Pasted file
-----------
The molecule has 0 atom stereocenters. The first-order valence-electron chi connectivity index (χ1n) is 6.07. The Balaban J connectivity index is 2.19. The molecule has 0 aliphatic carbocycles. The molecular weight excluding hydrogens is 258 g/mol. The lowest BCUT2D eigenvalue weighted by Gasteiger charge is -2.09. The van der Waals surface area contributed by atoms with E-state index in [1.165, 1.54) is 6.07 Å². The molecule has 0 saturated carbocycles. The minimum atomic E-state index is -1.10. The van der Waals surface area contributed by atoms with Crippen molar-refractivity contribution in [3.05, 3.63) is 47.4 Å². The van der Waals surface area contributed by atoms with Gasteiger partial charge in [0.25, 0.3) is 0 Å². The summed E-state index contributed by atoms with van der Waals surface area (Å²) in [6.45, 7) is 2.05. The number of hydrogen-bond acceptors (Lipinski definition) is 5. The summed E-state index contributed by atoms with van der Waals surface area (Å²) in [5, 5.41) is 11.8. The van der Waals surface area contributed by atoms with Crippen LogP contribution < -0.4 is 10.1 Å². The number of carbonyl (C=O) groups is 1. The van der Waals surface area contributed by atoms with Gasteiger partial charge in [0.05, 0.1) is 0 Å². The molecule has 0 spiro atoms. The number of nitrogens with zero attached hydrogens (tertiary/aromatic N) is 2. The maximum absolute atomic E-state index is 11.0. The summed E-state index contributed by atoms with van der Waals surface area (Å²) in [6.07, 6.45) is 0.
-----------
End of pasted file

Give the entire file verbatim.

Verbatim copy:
The molecule has 0 atom stereocenters. The first-order valence-electron chi connectivity index (χ1n) is 6.07. The Balaban J connectivity index is 2.19. The molecule has 0 aliphatic carbocycles. The molecular weight excluding hydrogens is 258 g/mol. The lowest BCUT2D eigenvalue weighted by Gasteiger charge is -2.09. The van der Waals surface area contributed by atoms with E-state index in [1.165, 1.54) is 6.07 Å². The molecule has 0 saturated carbocycles. The minimum atomic E-state index is -1.10. The van der Waals surface area contributed by atoms with Crippen molar-refractivity contribution in [3.05, 3.63) is 47.4 Å². The van der Waals surface area contributed by atoms with Gasteiger partial charge in [0.25, 0.3) is 0 Å². The summed E-state index contributed by atoms with van der Waals surface area (Å²) in [6.45, 7) is 2.05. The number of hydrogen-bond acceptors (Lipinski definition) is 5. The summed E-state index contributed by atoms with van der Waals surface area (Å²) in [5, 5.41) is 11.8. The van der Waals surface area contributed by atoms with Crippen LogP contribution < -0.4 is 10.1 Å². The number of carbonyl (C=O) groups is 1. The van der Waals surface area contributed by atoms with Gasteiger partial charge in [0.05, 0.1) is 0 Å². The molecule has 0 spiro atoms. The number of nitrogens with zero attached hydrogens (tertiary/aromatic N) is 2. The maximum absolute atomic E-state index is 11.0. The summed E-state index contributed by atoms with van der Waals surface area (Å²) in [6.07, 6.45) is 0.